Frequently Asked Question: FAQ:

How big of a threat is cyber-extortion?

Other FAQs

The risk is high. The cost is very high.

Cyber-extortion is increasing at a rate of 350% per year with the health-care sector considered a "juicy" target. Cyber-extortion damage costs will exceed US$5 billion in 2017, up from US$325 million in 2015. Attacks on healthcare organisations will quadruple by 2020.

"Hospitals are the number one target for cybercriminals."

Ransomware has been the most prominent form of cyber-extortion to date however it appears hackers are moving to easier methods as systems are put in place to thwart attempts. The FBI issued a warning that hackers are going after to access to protected health information (PHI) and personally identifiable information (PII) to "intimidate, harass, and blackmail business owners".

Ransomware requires a hacker to be skilled enough to infiltrate a network, whereas intercepting data is a lower bar. With just a phone number, a hacker can intercept text messages from anywhere in the world. An open and unfixable vulnerability in the worldwide mobile phone network infrastructure (SS7) that makes scarily easy. See just how easy in this 60 minutes report.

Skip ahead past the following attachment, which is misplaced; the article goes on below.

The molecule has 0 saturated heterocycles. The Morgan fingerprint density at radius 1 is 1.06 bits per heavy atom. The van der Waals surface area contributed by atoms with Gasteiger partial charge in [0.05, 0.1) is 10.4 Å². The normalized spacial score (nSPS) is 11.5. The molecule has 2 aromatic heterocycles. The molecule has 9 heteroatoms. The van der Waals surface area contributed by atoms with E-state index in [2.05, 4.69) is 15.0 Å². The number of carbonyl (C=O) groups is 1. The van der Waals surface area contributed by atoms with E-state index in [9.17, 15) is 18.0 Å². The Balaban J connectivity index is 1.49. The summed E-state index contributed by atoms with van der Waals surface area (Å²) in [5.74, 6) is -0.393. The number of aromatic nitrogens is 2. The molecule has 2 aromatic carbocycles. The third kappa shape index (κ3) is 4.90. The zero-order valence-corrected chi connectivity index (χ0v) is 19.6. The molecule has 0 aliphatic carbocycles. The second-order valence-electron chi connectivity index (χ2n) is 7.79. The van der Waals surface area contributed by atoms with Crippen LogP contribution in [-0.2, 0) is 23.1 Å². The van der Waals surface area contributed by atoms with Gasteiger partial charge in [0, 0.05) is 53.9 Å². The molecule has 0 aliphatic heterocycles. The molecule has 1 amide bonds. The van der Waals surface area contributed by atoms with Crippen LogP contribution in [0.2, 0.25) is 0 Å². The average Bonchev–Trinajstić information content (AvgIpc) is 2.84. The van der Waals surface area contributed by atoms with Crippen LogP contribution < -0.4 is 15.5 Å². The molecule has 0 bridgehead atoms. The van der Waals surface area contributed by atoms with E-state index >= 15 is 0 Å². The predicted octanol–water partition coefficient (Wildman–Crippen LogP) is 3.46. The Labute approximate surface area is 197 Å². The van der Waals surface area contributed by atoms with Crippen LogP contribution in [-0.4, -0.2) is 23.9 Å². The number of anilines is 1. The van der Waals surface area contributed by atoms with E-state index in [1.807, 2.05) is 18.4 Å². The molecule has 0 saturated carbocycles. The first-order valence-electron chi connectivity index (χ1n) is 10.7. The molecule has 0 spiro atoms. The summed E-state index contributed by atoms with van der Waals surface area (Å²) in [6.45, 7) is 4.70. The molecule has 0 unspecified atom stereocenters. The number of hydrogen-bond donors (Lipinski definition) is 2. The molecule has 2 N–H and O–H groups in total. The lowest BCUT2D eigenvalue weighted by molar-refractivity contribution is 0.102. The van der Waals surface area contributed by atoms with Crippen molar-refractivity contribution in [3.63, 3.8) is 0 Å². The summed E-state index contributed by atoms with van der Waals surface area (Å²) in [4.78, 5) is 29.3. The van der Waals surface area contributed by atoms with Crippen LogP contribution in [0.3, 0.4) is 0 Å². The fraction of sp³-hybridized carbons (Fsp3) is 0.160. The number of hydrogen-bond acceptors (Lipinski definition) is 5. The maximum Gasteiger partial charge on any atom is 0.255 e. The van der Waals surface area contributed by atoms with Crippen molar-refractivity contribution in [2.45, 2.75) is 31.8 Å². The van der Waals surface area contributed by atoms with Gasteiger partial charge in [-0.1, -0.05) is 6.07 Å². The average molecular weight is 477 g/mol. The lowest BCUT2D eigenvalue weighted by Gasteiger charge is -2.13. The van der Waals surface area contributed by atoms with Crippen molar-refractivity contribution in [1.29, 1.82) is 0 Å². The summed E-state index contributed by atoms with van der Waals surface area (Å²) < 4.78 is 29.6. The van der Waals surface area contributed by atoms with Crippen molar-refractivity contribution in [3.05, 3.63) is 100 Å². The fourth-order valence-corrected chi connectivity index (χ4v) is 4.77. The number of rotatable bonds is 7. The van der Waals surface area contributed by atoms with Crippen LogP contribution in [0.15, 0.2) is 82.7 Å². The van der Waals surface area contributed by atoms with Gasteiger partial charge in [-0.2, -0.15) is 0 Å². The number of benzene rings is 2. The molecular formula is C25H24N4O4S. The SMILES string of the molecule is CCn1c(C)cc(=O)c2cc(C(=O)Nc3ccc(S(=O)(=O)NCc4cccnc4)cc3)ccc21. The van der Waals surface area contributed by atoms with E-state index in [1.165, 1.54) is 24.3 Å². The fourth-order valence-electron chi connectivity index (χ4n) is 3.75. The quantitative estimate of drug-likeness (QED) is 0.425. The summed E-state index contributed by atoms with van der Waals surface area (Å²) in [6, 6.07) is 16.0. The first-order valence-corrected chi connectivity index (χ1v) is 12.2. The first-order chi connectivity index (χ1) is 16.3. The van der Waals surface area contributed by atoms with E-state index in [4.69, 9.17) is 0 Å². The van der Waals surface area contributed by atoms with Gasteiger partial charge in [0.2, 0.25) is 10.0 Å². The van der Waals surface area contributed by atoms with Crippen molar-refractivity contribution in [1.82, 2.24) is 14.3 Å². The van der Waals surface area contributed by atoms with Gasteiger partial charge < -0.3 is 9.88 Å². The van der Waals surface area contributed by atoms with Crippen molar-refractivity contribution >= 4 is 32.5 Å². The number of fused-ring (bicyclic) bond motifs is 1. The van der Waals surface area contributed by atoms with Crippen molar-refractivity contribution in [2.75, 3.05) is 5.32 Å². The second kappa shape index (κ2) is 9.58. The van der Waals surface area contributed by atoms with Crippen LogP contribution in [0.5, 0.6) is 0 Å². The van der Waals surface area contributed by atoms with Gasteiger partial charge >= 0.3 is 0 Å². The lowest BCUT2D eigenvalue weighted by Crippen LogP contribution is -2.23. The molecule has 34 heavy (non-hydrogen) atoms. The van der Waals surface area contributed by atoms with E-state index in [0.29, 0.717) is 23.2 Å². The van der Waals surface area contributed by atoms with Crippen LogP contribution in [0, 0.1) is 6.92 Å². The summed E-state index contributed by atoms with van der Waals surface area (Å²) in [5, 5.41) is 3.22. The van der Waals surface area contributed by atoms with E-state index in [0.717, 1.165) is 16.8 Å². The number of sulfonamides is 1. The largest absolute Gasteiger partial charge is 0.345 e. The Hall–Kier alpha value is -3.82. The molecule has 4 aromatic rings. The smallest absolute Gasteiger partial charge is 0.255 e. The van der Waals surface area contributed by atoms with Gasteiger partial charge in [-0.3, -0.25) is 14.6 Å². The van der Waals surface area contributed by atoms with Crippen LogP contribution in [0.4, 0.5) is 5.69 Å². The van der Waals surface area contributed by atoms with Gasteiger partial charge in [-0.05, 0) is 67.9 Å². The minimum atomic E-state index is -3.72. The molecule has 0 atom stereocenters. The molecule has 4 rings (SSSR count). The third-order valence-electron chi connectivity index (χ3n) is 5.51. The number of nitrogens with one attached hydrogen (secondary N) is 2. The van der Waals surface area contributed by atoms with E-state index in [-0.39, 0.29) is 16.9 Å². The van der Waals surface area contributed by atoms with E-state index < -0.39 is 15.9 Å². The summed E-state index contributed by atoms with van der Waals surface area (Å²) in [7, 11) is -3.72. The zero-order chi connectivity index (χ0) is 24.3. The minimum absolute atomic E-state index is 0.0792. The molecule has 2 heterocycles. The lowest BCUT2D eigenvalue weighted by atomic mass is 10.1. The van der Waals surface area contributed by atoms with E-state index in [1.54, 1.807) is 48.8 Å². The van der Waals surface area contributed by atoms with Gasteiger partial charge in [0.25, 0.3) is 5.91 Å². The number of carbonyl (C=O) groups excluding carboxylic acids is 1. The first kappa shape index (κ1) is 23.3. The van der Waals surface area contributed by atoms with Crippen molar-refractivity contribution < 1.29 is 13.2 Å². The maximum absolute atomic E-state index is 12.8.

89% of physicians polled admitted to taking medical images on their smartphones in a 2014 study, up from 65% in a 2012 survey. Anecdotally, the practice of doctors taking photos and sending them via text message is rife.

Consider a scenario where a hacker threatens to reveal patient photos unless they receive $1,000.

  1. The doctor is ethically and legally obligated to notify the patient.
  2. The doctor is legally bound to inform the Office of the Australian Information Commissioner (OAIC) of the privacy breach.
  3. The OAIC can issue the doctor a fine up to $340,000 (or $1,700,000 for institutions), regardless of if there are damages, for insecure practices.
  4. The responsible doctor may face suspension, dismissal or other disciplinary action.

The rampant use of text message for sending patient photos, and the proliferation of crypto-currencies that facilitate untraceable anonymous transactions, mean such a scenario is "very real".

When it comes to sending clinical photos, the solution is simple. Encrypt clinical photos on your device before sending them. That is exactly what PicSafe does.